Abercrombie reflects on meaning of Memorial Day
On a day when most families headed to the beach to celebrate the unofficial start of summer, Gov. Neil Abercrombie reminded a crowd at the Hawaii State Veterans Cemetery in Kaneohe that Memorial Day is a time to reflect on the sacrifices made by American servicemen and women throughout the ages.
"It's not just about veterans as such, (since) we have a Veterans Day after all," said the governor. "This is called Memorial Day. What exactly is that? What are we memorializing?"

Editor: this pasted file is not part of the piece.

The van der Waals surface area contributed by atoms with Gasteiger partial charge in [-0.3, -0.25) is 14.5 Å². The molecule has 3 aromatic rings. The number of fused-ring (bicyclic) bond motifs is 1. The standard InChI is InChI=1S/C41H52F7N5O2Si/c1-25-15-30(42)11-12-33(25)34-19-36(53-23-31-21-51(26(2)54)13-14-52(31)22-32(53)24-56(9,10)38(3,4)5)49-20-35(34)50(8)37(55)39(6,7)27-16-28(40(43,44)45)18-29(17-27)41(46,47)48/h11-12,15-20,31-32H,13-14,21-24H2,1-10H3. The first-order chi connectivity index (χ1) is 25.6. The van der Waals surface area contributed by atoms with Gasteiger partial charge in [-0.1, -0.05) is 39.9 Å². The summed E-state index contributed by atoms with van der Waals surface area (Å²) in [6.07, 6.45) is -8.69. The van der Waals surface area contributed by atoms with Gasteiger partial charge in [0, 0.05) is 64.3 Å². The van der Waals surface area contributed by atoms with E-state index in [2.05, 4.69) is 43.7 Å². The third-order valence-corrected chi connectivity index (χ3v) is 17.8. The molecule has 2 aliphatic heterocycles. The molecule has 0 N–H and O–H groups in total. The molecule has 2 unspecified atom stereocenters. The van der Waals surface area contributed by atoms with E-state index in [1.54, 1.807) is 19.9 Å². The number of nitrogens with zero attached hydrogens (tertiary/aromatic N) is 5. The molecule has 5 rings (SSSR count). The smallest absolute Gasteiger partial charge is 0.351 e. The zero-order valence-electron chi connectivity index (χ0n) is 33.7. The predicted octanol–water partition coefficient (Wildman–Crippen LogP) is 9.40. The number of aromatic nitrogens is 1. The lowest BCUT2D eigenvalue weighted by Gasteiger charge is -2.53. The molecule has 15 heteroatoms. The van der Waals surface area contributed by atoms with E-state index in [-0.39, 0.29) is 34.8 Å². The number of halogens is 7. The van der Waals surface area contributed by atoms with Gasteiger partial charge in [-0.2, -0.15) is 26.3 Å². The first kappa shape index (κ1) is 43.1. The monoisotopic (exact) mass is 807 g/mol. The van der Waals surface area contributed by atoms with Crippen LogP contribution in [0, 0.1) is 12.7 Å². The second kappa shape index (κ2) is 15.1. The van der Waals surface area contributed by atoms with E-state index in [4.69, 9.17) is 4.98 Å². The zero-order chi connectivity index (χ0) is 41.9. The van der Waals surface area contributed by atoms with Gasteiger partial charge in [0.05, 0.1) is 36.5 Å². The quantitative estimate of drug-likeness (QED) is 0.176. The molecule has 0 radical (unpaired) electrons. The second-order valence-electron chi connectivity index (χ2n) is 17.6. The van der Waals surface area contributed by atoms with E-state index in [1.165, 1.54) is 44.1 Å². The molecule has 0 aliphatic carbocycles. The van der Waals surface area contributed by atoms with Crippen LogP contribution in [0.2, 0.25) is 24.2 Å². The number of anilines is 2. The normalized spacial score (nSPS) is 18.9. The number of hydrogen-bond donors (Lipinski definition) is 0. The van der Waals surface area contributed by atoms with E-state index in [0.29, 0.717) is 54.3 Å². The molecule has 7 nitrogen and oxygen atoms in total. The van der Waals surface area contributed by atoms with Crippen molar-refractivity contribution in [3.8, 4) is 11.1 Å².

Abercrombie used this year's 60th anniversary of the end of the Korean War to put his own rhetorical questions into context. Of the 33,686 battle deaths during the three-year conflict on the Korean peninsula, the governor said 456 of those soldiers and Marines hailed from Hawaii, and four of them were posthumously awarded the Medal of Honor.
"Hawaii's losses in Korea were the highest per capita for all the states and territories," said the governor. "They're not abstractions, (and) they're not the subject of an academic exercise. They were human beings from Hawaii with families, friends and community."
The annual ceremony included a rifle salute by the Hawaii Air National Guard, as well as music by the 111th Army Band and the Spanaway Lake High School Choir. As part of the service, each veteran's headstone was adorned with an American flag and a flower lei.
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